Meanwhile, put the tarragon, scallions, olive oil, yogurt, and 1/4 cup of the pistachios into a blender and puree. Gently mix into the peas, sprinkle the top with extra chopped pistachios (Heidi note: season with a pinch of salt, or to taste). Bake for about 15 minutes - about the time the top will begin to brown. Remove and serve in your best serving bowl.

Serves 4 or 5.

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Your Comments


Kim
May 14, 2007

Mmmm... I was looking for a nice accompaniment to the grilled salmon I'm making for dinner tonight. Thanks for the inspiration.

BTW, I envy you your farmer's market trip. Here in Colorado it's just a touch too early for market trawling. I tried on Saturday but see that it won't happen until Memorial Day. 'Til then I'll live vicariously through you.

 

Laura
May 14, 2007

Thanks for this Heidi, I just spotted some peas in the pod today! By the way green is my favourite colour.

 

Eric Gower
May 14, 2007

Wow, thanks Heidi! It makes me very happy that you like the book, and that you think we have lots of common ground, because we do! It's all very flattering, coming from you.

 

Snehal
May 14, 2007

What a welcome change to boiled peas! What a brilliant way to dress peas up! Looks and sounds so simple, have to try it :)

 

Rebecca
May 14, 2007

I want to make it now, without going shopping :-) How important would you say it is to use pistachios, specifically, versus some other nut? Cashews, for example...

 

lauren
May 14, 2007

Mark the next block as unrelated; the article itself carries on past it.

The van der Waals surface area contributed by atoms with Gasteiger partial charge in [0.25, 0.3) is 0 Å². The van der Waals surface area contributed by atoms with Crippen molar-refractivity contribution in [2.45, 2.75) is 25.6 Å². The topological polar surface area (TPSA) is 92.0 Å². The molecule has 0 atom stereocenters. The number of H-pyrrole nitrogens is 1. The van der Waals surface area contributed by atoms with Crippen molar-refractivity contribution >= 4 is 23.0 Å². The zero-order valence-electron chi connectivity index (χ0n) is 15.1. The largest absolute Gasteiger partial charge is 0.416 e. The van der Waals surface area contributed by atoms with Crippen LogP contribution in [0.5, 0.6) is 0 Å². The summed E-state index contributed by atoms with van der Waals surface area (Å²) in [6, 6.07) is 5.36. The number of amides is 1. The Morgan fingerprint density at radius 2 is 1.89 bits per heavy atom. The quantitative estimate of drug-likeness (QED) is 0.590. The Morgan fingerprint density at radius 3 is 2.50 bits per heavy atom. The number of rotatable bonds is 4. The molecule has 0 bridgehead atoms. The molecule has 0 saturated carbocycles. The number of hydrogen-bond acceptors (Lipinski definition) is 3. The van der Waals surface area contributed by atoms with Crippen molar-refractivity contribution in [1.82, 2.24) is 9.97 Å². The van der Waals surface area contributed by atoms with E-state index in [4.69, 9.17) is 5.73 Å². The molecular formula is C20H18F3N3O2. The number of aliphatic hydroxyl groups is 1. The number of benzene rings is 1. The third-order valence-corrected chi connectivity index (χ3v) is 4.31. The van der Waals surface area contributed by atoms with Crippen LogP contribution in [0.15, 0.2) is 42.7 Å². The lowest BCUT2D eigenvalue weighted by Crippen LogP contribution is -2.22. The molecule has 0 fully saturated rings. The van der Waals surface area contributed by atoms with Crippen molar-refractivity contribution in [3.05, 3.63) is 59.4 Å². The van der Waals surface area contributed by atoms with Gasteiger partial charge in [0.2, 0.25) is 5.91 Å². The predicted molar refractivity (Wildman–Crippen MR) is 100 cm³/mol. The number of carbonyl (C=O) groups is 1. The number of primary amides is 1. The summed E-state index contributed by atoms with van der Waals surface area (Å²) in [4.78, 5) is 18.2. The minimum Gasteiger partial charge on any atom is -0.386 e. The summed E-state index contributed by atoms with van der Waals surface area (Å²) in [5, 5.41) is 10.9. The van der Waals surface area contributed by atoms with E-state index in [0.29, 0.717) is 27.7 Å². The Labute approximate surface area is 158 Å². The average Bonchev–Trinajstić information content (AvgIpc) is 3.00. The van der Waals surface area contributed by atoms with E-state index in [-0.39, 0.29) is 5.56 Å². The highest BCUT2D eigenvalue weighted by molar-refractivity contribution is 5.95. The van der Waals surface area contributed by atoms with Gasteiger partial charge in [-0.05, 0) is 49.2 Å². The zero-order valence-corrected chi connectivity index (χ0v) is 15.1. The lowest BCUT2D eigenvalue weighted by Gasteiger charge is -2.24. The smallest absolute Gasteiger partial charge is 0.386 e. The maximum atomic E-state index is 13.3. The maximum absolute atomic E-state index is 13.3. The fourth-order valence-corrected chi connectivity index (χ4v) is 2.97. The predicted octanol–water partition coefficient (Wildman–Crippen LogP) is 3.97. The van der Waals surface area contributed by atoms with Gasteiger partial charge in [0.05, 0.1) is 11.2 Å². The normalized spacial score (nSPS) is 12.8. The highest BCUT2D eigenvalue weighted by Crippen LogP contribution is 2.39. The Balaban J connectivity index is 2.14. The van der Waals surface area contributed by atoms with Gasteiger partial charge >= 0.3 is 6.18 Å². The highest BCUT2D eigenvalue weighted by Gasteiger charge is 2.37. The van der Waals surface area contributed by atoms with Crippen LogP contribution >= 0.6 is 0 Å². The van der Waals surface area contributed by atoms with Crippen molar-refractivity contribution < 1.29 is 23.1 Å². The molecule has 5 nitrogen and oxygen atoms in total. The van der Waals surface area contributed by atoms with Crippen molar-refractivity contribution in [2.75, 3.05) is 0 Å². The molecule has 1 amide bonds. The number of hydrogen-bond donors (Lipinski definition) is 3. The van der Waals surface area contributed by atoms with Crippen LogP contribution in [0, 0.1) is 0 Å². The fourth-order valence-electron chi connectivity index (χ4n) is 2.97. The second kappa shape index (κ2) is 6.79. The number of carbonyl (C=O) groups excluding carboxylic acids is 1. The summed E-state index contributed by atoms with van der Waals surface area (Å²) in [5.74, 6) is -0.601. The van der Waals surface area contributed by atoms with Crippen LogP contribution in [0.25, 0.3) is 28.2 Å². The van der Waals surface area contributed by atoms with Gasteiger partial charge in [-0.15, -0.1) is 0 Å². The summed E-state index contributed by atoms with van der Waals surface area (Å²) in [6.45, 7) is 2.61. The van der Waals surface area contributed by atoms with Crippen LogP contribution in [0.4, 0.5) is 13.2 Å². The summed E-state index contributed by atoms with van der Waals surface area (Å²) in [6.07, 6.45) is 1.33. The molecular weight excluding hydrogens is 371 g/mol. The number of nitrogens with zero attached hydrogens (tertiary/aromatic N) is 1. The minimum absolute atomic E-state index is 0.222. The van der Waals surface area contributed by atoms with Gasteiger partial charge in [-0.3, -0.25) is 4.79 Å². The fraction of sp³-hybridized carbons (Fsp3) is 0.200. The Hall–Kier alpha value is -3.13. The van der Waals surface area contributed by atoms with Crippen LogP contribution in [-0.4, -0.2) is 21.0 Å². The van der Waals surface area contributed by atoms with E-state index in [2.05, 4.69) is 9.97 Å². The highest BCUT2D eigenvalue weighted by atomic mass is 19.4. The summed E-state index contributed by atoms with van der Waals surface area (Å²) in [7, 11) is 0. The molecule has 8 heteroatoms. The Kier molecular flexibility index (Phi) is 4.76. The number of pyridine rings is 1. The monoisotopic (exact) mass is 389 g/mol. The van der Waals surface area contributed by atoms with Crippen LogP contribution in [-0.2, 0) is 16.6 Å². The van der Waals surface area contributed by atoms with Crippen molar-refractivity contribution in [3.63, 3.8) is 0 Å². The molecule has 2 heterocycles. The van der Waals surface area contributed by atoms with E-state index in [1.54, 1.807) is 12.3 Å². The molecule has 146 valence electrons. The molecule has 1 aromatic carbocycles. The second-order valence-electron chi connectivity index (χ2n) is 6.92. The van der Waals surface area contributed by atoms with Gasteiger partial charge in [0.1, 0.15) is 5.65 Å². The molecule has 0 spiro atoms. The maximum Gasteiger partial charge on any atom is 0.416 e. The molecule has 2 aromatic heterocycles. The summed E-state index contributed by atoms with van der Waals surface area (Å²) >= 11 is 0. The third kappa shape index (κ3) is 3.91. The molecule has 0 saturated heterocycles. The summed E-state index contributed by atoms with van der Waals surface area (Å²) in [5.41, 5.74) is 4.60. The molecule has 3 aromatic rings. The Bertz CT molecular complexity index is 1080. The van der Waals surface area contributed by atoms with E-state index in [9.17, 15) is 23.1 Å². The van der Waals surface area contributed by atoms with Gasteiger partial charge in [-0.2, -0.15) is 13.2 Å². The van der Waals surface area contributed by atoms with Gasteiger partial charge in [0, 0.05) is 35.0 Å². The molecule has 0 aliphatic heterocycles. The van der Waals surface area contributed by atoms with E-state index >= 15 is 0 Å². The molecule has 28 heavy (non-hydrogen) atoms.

Glad you love his stuff. I had the pleasure of meeting him a few times in japan. And my friend's house was the test kitchen for the breakaway japanese book.

He is quite creative.
fun, nice guy too

 

Eye_carl
May 14, 2007

First of all I have to say bravo on the flavor combos and the photo quality. This reminds me of a Salmon dish I ran on the Spring menu a couple of years back. I made a ragout with the blanched peas, toasted pistachios and preserved lemon, served with minted yogurt.

 

shuna fish lydon
May 14, 2007

this, as usual, looks beautiful & delicious.

but the problem is this. when i have English peas in the house I just snack on them, like candy. they never make it into a recipe, or even close to a heat source!

also I love the sweet taste of peas on their own. while I understand the traditional pairings with herbs, I personally feel that these flavors are too competitiive.

but, again, I'm a srange sort of purist...

 

Monika Maybank
May 14, 2007

The Dishes look really tastey...

Go on and Look...

It doesn't cost anything to Look...

No harm done there.

 

Nabeela
May 14, 2007

I love english peas...it was one of the few things I'd eat as a kid...and my mom would stock up on the peas as soon as winter came around...we'd have fresh peas pulao with mint raita...one of my comfort food...*sigh*

 

Brett
May 14, 2007

Eric's without a doubt a talented and creative cook. N and I very much enjoyed a special dinner he cooked last year at Samovar (in a tiny kitchen without a proper stove) to celebrate his previous book. I agree that there is a common (and delicious) thread that binds your cooking style and his. I'll have to check out his new book!

 

nyamukwatu
May 15, 2007

i like that it was so nice and tast!

 

Kate
May 15, 2007

Yes! New and good ideas for dressings are hard to come by. Very exciting.

 

Heidi